At Salve Regina, we considered a common understanding of the process to be so important that we asked the faculty to endorse it in a formal vote, at which point the stages were linked to a strict timetable designed to get to a decision by the time of the faculty's annual post-commencement meeting in May. A steering committee, composed of eight faculty members and the undergraduate dean, was established to oversee the process and to ensure adherence to the schedule. The process itself suggested a variety of questions along the way, questions worth considering in the development of any signature program.

Stage One: What Is the Problem You Want to Solve?

The first task of the steering committee was to define the problem clearly. One aspect of the problem turned on the question of mission. The university community recently had completed a two-year process to develop a new mission statement, and many perceived a cognitive disconnect between the new mission and the set of distribution requirements in place at the time. A second aspect of the problem turned on integrative learning. The distribution requirements had no internal frame of reference or connection; there was no philosophy, no theme, no developmental structure, no interdisciplinary cooperation.

In the end, the steering committee was able to articulate the general dissatisfaction with the current core in a way that gave shape and direction to the problem-solving process. It proposed to the faculty assembly the following clearly defined task: to create a core curriculum of liberal arts and sciences that includes explicit goals and measurable objectives and that is (1) grounded in the university's mission as a Catholic institution founded by the Sisters of Mercy, "to work for a world that is harmonious, just, and merciful," and that is (2) integrated by cooperation.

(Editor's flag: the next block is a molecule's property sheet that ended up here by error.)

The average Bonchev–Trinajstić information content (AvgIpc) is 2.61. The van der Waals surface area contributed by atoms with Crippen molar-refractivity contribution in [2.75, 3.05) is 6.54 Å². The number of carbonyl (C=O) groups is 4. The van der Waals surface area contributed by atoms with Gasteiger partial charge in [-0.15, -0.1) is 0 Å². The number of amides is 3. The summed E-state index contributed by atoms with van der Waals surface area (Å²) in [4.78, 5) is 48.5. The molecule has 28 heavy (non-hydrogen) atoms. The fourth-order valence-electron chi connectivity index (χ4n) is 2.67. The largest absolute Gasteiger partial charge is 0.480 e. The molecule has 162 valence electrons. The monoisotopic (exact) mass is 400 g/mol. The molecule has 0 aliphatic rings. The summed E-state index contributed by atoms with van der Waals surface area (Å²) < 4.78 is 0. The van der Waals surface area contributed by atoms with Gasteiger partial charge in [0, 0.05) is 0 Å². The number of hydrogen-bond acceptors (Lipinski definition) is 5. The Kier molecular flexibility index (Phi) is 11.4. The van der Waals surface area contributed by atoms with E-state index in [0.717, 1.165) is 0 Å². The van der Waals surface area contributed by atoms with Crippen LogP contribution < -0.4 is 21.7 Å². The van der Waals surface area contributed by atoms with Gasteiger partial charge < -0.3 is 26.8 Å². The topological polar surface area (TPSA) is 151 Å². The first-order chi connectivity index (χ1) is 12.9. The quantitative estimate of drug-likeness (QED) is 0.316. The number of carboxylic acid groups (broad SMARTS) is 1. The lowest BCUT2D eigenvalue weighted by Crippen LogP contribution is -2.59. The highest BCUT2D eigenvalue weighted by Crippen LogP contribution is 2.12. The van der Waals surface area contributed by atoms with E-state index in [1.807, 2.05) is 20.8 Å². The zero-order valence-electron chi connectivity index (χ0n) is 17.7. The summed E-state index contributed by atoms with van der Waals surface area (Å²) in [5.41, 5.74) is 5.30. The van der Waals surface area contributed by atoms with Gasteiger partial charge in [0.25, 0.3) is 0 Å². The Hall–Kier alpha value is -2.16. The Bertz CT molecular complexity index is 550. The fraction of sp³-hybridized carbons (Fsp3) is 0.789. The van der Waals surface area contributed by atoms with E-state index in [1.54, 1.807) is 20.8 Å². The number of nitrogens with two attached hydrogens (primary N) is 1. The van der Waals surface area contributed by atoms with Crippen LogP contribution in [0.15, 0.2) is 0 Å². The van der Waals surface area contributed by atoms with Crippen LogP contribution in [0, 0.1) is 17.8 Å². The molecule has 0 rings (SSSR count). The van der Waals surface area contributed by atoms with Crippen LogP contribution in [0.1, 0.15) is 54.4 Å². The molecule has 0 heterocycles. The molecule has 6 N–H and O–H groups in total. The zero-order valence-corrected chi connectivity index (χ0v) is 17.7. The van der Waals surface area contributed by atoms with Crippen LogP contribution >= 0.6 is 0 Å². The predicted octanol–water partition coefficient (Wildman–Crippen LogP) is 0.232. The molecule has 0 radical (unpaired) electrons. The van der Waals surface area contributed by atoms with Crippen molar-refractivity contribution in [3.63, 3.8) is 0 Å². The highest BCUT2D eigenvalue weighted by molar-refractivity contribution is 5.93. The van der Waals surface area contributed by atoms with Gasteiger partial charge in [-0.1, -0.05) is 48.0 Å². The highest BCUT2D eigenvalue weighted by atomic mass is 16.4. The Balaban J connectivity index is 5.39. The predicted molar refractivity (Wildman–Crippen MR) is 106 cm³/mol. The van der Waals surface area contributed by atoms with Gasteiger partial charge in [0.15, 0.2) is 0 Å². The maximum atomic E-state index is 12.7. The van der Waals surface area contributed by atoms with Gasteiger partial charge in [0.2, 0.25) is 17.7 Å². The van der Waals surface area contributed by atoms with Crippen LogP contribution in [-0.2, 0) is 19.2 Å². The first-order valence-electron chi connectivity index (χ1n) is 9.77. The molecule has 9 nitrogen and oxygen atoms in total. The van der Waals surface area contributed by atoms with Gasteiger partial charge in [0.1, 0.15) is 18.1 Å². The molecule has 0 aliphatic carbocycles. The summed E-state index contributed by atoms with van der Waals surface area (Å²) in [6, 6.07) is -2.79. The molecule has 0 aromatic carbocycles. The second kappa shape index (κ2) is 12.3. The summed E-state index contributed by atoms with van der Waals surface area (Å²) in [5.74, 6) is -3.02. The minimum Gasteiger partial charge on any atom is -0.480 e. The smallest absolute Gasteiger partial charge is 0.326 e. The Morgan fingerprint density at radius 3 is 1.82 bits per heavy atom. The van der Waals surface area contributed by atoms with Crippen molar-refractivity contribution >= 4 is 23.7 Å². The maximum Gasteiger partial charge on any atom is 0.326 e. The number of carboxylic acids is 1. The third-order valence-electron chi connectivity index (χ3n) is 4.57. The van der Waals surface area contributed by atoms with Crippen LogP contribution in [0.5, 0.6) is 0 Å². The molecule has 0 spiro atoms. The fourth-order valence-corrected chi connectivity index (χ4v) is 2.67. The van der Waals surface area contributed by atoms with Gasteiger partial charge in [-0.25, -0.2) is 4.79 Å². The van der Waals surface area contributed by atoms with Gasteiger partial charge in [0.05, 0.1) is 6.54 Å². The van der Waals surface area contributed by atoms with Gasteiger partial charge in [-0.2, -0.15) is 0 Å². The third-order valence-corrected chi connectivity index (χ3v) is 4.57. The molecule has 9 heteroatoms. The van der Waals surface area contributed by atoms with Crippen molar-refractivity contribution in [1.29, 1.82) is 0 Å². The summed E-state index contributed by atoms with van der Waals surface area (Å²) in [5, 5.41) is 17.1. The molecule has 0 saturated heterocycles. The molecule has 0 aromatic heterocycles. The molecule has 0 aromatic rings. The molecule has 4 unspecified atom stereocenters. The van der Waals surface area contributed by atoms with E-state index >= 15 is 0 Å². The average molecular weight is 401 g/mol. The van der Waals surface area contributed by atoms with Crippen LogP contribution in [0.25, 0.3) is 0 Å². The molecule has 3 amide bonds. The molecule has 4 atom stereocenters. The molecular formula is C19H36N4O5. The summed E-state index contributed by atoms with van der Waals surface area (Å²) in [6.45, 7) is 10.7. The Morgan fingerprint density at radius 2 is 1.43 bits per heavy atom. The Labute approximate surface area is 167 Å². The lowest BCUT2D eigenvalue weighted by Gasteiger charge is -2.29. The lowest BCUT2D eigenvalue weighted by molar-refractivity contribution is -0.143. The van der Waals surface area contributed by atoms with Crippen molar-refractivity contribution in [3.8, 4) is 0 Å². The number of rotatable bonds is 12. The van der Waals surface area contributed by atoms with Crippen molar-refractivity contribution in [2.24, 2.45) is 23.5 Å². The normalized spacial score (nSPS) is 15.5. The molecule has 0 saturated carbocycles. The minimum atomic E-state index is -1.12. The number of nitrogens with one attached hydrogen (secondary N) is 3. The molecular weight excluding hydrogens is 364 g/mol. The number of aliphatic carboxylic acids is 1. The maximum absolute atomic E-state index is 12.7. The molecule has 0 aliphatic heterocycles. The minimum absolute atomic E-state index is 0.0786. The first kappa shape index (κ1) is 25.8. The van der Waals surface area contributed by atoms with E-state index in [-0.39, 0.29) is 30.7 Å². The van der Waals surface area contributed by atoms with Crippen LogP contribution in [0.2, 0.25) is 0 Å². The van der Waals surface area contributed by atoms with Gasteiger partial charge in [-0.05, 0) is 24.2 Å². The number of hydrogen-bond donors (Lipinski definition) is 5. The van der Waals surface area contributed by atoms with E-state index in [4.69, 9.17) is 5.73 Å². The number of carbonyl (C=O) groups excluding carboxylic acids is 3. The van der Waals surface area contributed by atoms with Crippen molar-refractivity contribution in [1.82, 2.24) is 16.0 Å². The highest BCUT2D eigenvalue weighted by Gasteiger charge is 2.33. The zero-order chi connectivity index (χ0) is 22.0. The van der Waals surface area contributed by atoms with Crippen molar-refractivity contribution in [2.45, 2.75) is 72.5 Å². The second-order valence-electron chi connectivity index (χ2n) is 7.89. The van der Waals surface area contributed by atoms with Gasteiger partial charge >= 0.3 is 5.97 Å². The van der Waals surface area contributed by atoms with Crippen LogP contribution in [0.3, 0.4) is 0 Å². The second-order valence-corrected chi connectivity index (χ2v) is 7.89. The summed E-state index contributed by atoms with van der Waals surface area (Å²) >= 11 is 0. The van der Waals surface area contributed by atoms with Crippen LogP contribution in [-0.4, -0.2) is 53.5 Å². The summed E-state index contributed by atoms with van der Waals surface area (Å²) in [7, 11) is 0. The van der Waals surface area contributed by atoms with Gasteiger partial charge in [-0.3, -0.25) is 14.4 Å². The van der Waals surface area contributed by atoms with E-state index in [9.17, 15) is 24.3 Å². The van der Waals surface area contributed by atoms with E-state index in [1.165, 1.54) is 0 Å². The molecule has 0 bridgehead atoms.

Stage Two: How Can You Tap into the Creativity of the Faculty?

Ruggiero's model fosters creativity by reversing the anticipated order of events. Instead of specifying criteria first and then tailoring the solution to fit them, the process asks participants to generate solutions before criteria are established. This is particularly challenging for academics who, usually more critical than creative by training, are apt to want to know the criteria first. But it is Ruggiero's particular insight to see that a priori criteria can be thought-stoppers. If one begins with a given set of constraints--e.g., the core will have an upper limit of thirty-nine credit hours; the core will be delivered by the current faculty; the core will not touch the current requirements in English, or history, or modern languages; the core must be completed by the end of sophomore year; the core will not cost any more money than the current curriculum--one can with some accuracy predict the outcome, which is likely to bear a striking resemblance to the status quo. Ruggiero avoids this problem by proscribing the creation of criteria until a number of creative solutions have been generated. Liberated from considerations of staffing and cost (which are administrative problems, anyway) and from the need to achieve consensus on credit allocations (which are turf matters rather than curricular principles), faculty are free to focus on their real task: designing a signature curriculum that reflects the mission and character of the institution.

By the deadline established by Salve Regina's steering committee, five fully developed models and some eighteen focused suggestions had emerged. Two of the models were proposed by individuals, three by teams of two to seven faculty members. The range of approaches and educational philosophies put forth is suggested by the titles of the five models:

  • The Seven Frames of Salve Regina University
  • The Millennium Core
  • Classics Program
  • Preparation for Lifelong Learning and World Citizenship
  • Searching for a Meaningful Life

The focused suggestions ranged from recommendations about information literacy to competency in the sciences to the inclusion of service learning. The models and the suggestions were collected in a packet and presented, with an opportunity for questions and discussion, at an open session attended by the faculty, the academic administration, and the university's president. The presentation of five fully developed models created a sense of excitement about the process and confidence about the future. The general consensus was that any one of the new models would be much better than the status quo.

Stage Three: How Do You Evaluate the Proposed Models?